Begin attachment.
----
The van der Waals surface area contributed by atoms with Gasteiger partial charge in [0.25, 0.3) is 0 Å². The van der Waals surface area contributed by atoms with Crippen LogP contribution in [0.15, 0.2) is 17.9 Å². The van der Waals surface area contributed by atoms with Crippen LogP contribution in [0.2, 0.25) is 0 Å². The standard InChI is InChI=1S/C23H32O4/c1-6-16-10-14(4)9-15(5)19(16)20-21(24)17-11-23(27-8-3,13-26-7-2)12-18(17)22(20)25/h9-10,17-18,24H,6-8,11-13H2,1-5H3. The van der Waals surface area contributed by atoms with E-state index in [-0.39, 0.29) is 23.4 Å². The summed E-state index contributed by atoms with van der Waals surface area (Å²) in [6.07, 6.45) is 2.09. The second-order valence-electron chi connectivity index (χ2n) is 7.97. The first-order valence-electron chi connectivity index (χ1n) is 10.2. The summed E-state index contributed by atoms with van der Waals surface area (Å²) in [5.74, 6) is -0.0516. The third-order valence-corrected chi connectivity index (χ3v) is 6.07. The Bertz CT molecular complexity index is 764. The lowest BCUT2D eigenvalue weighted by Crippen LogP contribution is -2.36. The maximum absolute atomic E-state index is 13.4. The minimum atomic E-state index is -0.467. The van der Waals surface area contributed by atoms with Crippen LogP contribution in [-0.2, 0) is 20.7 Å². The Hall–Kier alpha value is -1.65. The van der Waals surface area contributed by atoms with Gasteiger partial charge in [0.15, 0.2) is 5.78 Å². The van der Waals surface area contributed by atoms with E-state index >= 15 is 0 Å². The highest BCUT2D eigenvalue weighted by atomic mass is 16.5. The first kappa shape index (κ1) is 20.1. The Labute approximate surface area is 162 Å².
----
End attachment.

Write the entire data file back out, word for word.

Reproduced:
The van der Waals surface area contributed by atoms with Gasteiger partial charge in [0.25, 0.3) is 0 Å². The van der Waals surface area contributed by atoms with Crippen LogP contribution in [0.15, 0.2) is 17.9 Å². The van der Waals surface area contributed by atoms with Crippen LogP contribution in [0.2, 0.25) is 0 Å². The standard InChI is InChI=1S/C23H32O4/c1-6-16-10-14(4)9-15(5)19(16)20-21(24)17-11-23(27-8-3,13-26-7-2)12-18(17)22(20)25/h9-10,17-18,24H,6-8,11-13H2,1-5H3. The van der Waals surface area contributed by atoms with E-state index in [-0.39, 0.29) is 23.4 Å². The summed E-state index contributed by atoms with van der Waals surface area (Å²) in [6.07, 6.45) is 2.09. The second-order valence-electron chi connectivity index (χ2n) is 7.97. The first-order valence-electron chi connectivity index (χ1n) is 10.2. The summed E-state index contributed by atoms with van der Waals surface area (Å²) in [5.74, 6) is -0.0516. The third-order valence-corrected chi connectivity index (χ3v) is 6.07. The Bertz CT molecular complexity index is 764. The lowest BCUT2D eigenvalue weighted by Crippen LogP contribution is -2.36. The maximum absolute atomic E-state index is 13.4. The minimum atomic E-state index is -0.467. The van der Waals surface area contributed by atoms with Crippen LogP contribution in [-0.2, 0) is 20.7 Å². The Hall–Kier alpha value is -1.65. The van der Waals surface area contributed by atoms with Gasteiger partial charge in [0.15, 0.2) is 5.78 Å². The van der Waals surface area contributed by atoms with E-state index >= 15 is 0 Å². The highest BCUT2D eigenvalue weighted by atomic mass is 16.5. The first kappa shape index (κ1) is 20.1. The Labute approximate surface area is 162 Å².